Well, the first four Laundry Files novels were pastiches of specific British spy thriller authors; the next four (or three plus novella, counting "Equoid") are pastiches of specific urban fantasy genres. Unicorns, Vampires, Superheroes, and Elves. The plan is -- if I get that far -- for book 8 to return to Bob and how he deals with the entire CASE NIGHTMARE RAINBOW portfolio of existential threats -- for Lovecraftian horrors from beyond spacetime eating our brains are only one of the worst-case nightmares ...

62:

Actually, I read Simak -- but a very long time ago. Similarly: if you read "The Atrocity Archive" and Tim Powers' "Declare" and synopsize them, they look identical ... except they aren't.

Never underestimate the significance of style, and the importance of theme (Powers' book was explicitly informed by a Catholic sensibility: mine was most certainly not.)

63:


But at the same time I'm a little worried, because it sounds a little bit like the future Laundry novels will be dealing with a "monster of the week" each.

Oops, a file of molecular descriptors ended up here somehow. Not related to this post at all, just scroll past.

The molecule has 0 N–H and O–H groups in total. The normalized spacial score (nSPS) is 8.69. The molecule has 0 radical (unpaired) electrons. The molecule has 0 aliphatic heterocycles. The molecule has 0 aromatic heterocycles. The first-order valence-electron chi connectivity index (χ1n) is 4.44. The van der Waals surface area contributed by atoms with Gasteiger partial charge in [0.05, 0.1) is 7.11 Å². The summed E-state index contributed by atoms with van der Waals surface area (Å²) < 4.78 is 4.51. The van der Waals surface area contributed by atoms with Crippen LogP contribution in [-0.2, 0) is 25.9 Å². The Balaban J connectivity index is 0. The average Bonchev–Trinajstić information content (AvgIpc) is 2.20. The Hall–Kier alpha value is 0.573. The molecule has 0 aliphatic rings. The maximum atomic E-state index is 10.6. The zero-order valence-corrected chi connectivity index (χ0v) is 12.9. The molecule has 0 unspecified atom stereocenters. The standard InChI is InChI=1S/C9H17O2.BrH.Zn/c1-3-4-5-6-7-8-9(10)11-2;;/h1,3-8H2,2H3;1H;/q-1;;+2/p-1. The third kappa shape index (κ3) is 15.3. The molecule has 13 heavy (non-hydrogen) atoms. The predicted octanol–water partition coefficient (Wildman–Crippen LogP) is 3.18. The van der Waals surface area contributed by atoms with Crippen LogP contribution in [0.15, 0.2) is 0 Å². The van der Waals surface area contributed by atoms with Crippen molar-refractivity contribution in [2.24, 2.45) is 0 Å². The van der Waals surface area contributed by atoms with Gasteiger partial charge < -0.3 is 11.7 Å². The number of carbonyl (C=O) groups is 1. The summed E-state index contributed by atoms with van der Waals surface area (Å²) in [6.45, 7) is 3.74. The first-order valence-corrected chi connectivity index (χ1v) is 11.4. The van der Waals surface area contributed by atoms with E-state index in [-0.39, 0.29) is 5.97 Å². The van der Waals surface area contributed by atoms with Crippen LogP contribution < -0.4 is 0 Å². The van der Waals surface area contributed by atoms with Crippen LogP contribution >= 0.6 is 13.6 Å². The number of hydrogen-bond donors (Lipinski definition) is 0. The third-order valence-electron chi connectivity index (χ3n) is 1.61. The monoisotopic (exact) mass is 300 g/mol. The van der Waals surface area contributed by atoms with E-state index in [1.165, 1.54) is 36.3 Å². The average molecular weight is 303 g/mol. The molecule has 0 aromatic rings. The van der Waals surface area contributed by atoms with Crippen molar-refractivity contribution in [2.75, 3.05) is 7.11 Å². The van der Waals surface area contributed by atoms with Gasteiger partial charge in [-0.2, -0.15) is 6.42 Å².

A Laundry list?

... runs off

64:

1. Tolkien didn't invent elves; he took existing mythic archetypes and turned them to his own purpose.

Tolkien developed his own elves so thoroughly that they are now their own distinct archetype, as proved by the endless rip-offs. He could name them gloomps instead of elves and they'd be just as good.

Another way of looking at it: I'm proposing to do much the same thing Tolkien did, but in a different direction. While avoiding the second artist effect.

I'm afraid you are going to write something that waas written already. There are the Pratchett elves (they fit right in in Lovecraft universe, BTW), and for less mindless, more Nazi Cannibal elf variety there is "Dystopic Return of Magic", where the Seelie and Unseelie courts invade Earth and eat like 30% of the population...

65:

A "Laundry List" would be a great name for a Laundry book, actually. 8-)

66:

if you get that far....

There are an awful lot of people on here who will be very upset if you don't get that far.....